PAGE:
Like their predecessors on the far right, the AfD performs significantly better in East German states. In Saxony-Anhalt and Mecklenburg-West Pomerania, the AfD became the second largest party with 24.3 % and 20.8 %, respectively. While they just met the election threshold in most northern states, e.g., Bremen with 5.5 % and Schleswig-Holstein with 5.9 %, the AfD is anything but marginal in Western states. In Rhineland Palestine, they received 12.6 % of the votes and in Baden-Wuerttemberg 15.1 %, making them the third largest party in either state.
In the 2017 general elections, the AfD received 12.6 % of the votes. That is the strongest first entry in post-war Germany, and the AfD became the third largest party, outpolling the left (Die Linke), the green (Bündnis90/Die Grünen), and the liberal party (Freie Demokratische Partei, FDP).
The general elections revealed the same regional divide as we observed in the state elections. In Saxony, the AfD even came in first with 27 % of the votes and three candidates even won direct mandates. Beyond the former GDR, the AfD’s heartland, they polled well in Bavaria, Baden-Wuerttemberg, and some constituencies of the North Rhine-Westphalian Ruhr area. Figure 2 summarizes the regional differences in AfD support.
Many of the areas with strong AfD support suffered from structural change. However, the AfD does not only thrive in deprived areas. Karsten Hilse (AfD) for example won the direct mandate for his district Bautzen 1. Unlike other areas in Saxony, the district Bautzen is economically very well off. In fact, it is one of the strongest in the East. While the driving factor behind support for the AfD is not necessarily real structural and economic deprivation, the perceived decline appears to be very relevant for AfD support (Table 1).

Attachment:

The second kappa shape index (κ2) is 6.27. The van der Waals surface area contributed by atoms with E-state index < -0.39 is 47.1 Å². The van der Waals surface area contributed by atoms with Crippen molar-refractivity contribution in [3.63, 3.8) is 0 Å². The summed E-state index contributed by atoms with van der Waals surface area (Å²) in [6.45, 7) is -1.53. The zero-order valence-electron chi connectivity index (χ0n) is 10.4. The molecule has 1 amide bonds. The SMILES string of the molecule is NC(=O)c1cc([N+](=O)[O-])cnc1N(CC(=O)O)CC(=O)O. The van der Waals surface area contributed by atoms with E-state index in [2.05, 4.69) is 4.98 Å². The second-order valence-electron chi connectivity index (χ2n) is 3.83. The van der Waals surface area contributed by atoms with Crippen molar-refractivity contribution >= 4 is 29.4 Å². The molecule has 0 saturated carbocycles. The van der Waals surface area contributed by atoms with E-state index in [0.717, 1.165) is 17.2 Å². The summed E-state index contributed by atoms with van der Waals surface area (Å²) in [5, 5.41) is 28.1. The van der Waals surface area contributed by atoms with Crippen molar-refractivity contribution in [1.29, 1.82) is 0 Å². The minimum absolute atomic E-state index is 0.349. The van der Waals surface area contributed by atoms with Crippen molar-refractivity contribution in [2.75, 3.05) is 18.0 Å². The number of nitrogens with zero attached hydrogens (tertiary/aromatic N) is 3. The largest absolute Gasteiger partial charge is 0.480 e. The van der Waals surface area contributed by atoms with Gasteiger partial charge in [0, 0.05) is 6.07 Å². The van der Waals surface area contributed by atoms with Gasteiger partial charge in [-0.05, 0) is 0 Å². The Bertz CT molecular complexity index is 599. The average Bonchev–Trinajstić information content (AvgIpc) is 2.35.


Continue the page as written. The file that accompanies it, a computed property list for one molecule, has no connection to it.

Table 1: Intention to vote for the AfD by sense of change in local area over the last five years (improved/declined/stayed the same) in percent
|Improved||Declined||Stayed the same|
|All other parties||16.4||17.5||66.1|
At the AfD’s first press briefing, a day after the election, Frauke Petry announced that she would not be part of the party’s caucus. She told the assembled press that she wanted to steer the party onto a coalition course with the Union of CDU and CSU and that this is not possible with an “anarchic party”, she argued. The next day, she and a handful other AfD executives left the party. The notion of Petry as a moderate force, leaving the party over ideological differences is delusional. Petry’s move was the consequence of power struggles, not ideological dissent.
A radical right party in the German Bundestag is a first and the change is certainly disruptive. The AfD needs media attention, more than any other party does. Thus, we can expect provocations and verbal barbs, as we already observe in many state parliaments. Twenty-eight years after the Germany reunification, there are still many regional differences, especially between East and West Germany. While the AfD is surely not just an East German phenomenon, they do disproportionately well in many East German constituencies. Catalyzed by the salience of the refugee crisis, the AfD also leveraged upon a grand coalition (the second under Merkel), which left many people disaffected and frustrated.